Birds, bats and bacteria
Extensive study questions microbial co-evolution across species.
By Natalie Parletta
Collecting poo samples from nearly 900 different species of invertebrates might seem daunting – and messy – for some, but not for an international group of scientists from more than two dozen institutions.
Their study, published in the journal mBio, has upended current thinking about microbial similarities between related species by revealing that, unlike other mammals, bats have unpredictable gut bacteria much like birds.
This suggests that evolving to fly may have a dramatic impact on the gut microbiome, raising questions about how evolution impacts microbial communities.
Research has established that gut microbes co-evolved with mammals – including humans – over millions of years and are intimately connected to diet and wellbeing.
But the new study implies that mammals’ reliance on their microscopic friends may be unique, according to co-first author Se Jin Song, from the University of California San Diego.
“This represents a paradigm shift in how we think about animals and the relationships they have with their microbes,” he says.
Initially, Song and colleagues expected to find that all mammals would have similarly close relationships with their gut microbiome – termed phylosymbiosis – enabling the types and quantities of their microbial communities to be predicted.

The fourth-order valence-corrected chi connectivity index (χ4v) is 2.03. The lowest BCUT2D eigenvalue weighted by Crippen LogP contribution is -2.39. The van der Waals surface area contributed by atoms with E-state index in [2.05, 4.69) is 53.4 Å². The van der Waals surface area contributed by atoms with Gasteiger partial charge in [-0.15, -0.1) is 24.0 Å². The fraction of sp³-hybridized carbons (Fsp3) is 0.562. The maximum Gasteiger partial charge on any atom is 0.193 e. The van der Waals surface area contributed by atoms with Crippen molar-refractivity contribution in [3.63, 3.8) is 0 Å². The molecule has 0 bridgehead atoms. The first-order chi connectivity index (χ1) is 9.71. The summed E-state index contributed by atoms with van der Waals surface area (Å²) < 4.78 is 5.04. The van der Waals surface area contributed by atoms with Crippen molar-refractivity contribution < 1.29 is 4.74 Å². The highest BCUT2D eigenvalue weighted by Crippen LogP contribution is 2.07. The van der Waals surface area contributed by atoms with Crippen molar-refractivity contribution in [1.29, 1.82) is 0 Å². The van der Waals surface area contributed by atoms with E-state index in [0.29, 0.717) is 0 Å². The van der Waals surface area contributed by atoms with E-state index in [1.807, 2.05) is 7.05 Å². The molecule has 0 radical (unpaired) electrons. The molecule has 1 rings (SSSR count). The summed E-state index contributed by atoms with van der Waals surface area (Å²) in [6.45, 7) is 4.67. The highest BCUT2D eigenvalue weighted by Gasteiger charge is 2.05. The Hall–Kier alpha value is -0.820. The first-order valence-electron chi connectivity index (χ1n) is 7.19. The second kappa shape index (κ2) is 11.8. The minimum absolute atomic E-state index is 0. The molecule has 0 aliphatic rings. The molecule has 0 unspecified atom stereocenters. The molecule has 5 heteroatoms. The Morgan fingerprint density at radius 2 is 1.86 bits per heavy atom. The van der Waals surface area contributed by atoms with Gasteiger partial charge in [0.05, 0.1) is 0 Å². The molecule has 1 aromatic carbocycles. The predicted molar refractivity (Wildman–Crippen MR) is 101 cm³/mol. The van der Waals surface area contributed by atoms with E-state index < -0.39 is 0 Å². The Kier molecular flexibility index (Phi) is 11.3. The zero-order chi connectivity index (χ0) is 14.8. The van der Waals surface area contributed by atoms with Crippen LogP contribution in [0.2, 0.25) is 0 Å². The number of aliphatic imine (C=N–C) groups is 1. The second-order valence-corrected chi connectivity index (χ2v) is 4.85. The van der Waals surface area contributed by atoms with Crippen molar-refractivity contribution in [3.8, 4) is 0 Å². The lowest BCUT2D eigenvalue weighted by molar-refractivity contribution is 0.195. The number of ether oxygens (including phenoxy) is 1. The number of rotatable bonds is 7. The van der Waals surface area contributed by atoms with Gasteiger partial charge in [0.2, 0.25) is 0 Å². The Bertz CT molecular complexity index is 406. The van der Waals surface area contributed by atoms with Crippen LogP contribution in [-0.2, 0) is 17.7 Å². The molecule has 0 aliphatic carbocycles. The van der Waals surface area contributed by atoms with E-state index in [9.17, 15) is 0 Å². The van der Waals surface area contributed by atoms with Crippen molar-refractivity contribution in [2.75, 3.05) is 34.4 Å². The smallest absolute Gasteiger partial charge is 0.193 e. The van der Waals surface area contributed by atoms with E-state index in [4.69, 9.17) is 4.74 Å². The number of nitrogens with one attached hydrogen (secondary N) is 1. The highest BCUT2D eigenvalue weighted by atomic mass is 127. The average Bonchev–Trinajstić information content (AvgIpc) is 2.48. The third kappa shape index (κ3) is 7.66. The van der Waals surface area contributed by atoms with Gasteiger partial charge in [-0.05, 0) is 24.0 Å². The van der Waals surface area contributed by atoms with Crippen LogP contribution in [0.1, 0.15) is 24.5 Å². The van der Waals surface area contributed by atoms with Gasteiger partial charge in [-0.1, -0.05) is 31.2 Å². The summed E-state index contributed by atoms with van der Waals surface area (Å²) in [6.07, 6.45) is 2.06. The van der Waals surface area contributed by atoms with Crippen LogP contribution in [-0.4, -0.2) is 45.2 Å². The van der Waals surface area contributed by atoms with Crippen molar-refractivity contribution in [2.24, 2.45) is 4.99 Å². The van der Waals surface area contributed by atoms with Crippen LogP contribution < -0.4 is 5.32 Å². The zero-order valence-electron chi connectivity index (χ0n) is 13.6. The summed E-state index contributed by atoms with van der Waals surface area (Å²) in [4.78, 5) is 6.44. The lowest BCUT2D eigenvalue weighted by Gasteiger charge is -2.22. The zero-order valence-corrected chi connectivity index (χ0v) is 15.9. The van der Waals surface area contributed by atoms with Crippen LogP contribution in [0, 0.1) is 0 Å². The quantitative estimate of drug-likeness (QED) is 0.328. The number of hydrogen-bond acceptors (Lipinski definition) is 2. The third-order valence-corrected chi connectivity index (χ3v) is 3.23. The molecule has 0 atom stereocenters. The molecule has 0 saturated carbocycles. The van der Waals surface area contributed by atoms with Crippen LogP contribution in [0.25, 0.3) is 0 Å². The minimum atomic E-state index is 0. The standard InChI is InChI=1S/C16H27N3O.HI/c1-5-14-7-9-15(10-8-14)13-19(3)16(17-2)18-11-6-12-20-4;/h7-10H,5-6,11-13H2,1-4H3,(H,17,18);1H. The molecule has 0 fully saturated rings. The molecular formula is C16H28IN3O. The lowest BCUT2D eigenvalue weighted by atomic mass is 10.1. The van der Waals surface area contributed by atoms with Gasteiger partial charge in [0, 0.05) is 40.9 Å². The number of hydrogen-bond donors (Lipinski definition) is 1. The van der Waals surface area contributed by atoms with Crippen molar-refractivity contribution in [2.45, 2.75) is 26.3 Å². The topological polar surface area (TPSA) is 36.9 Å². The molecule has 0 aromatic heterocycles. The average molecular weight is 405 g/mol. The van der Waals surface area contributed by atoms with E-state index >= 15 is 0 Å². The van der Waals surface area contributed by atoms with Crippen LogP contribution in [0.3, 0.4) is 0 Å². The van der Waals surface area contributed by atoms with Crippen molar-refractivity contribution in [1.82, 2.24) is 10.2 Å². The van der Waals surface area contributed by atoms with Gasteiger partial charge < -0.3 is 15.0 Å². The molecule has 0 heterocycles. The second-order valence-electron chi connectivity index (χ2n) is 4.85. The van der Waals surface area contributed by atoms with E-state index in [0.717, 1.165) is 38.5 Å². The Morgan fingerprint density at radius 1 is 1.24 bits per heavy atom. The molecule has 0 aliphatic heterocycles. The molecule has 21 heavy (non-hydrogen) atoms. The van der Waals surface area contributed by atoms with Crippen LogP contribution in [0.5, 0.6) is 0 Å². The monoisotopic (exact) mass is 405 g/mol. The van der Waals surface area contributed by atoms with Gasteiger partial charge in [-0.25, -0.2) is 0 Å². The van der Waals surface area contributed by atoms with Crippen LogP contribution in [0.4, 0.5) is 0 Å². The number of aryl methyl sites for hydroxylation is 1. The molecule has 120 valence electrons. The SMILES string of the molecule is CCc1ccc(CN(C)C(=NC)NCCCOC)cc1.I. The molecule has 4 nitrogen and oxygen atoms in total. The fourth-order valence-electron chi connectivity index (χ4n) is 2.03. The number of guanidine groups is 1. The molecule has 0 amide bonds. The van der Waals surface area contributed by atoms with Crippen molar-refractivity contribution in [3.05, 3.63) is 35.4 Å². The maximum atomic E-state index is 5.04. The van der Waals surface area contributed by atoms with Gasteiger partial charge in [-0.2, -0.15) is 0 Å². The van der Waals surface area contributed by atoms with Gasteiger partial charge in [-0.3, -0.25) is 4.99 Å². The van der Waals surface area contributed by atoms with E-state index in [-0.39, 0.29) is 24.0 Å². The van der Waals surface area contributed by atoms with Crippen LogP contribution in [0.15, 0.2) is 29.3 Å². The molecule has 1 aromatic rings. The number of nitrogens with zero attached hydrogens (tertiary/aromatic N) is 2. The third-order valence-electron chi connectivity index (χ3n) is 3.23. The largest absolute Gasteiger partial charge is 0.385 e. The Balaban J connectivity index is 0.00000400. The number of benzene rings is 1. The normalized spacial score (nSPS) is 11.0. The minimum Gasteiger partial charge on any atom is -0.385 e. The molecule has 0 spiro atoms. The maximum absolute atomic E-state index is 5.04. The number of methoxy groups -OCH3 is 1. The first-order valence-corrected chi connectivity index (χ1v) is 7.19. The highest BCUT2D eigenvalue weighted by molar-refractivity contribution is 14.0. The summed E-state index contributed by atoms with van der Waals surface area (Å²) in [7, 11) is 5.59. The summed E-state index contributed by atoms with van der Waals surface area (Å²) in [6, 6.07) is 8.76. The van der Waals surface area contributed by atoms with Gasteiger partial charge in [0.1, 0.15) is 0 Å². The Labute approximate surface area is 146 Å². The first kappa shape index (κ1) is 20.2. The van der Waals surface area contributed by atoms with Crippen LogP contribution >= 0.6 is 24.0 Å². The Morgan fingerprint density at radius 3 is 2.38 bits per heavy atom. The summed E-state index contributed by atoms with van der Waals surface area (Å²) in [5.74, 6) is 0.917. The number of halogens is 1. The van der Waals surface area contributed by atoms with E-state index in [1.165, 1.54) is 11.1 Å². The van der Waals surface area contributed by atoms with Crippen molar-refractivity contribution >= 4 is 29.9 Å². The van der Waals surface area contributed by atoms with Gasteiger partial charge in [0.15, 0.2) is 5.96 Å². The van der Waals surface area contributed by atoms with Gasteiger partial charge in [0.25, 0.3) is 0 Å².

“What was shocking,” he says, “was that we didn’t find that birds and bats share a similar microbiome per se, but rather that both lack a specific relationship with microbes.”
While all mammals showed clear patterns of bacteria in closely related groups, those found in flying birds and bats were virtually unpredictable.
“It’s almost like they’re just picking up whatever’s around them and they don’t really need their microbes to help them in ways that we do,” says co-author Holly Lutz from UC San Diego and Chicago’s Field Museum.
Micro-organisms might, therefore, have less importance for supporting healthy digestion in bats and birds, possibly an adaptive response to taking flight.
“If you’re carrying a lot of bacteria in your gut, it can be pretty heavy and may take resources away from you,” Lutz explains.
“So if you’re an animal that has really high energetic demands, say because you’re flying, you may not be able to afford to carry all those bacteria around, and you may not be able to afford to feed them or deal with them.”
The study was a collaboration between scientists, museum collections and zoos from around the globe, and Lutz even scraped samples from African bats in remote Ugandan and Kenyan caves.
The samples were gathered from 315 mammalian, 491 bird and 86 other vertebrate species using the Earth Microbiome Project standard methods.
They were processed using high throughput genetic sequencing; DNA was extracted from individual cells to enable microbial communities to be identified and compared across species.
By learning more about the microbiomes of different animals, the researchers hope to understand more about our own; in this case species that don’t rely on their gut bacteria could provide unique insights.
“If we are ever putting ourselves in some kind of extreme situation where we’re disrupting our microbiome,” says Lutz, “there is something that we can learn from animals that don’t need their microbiomes as much.”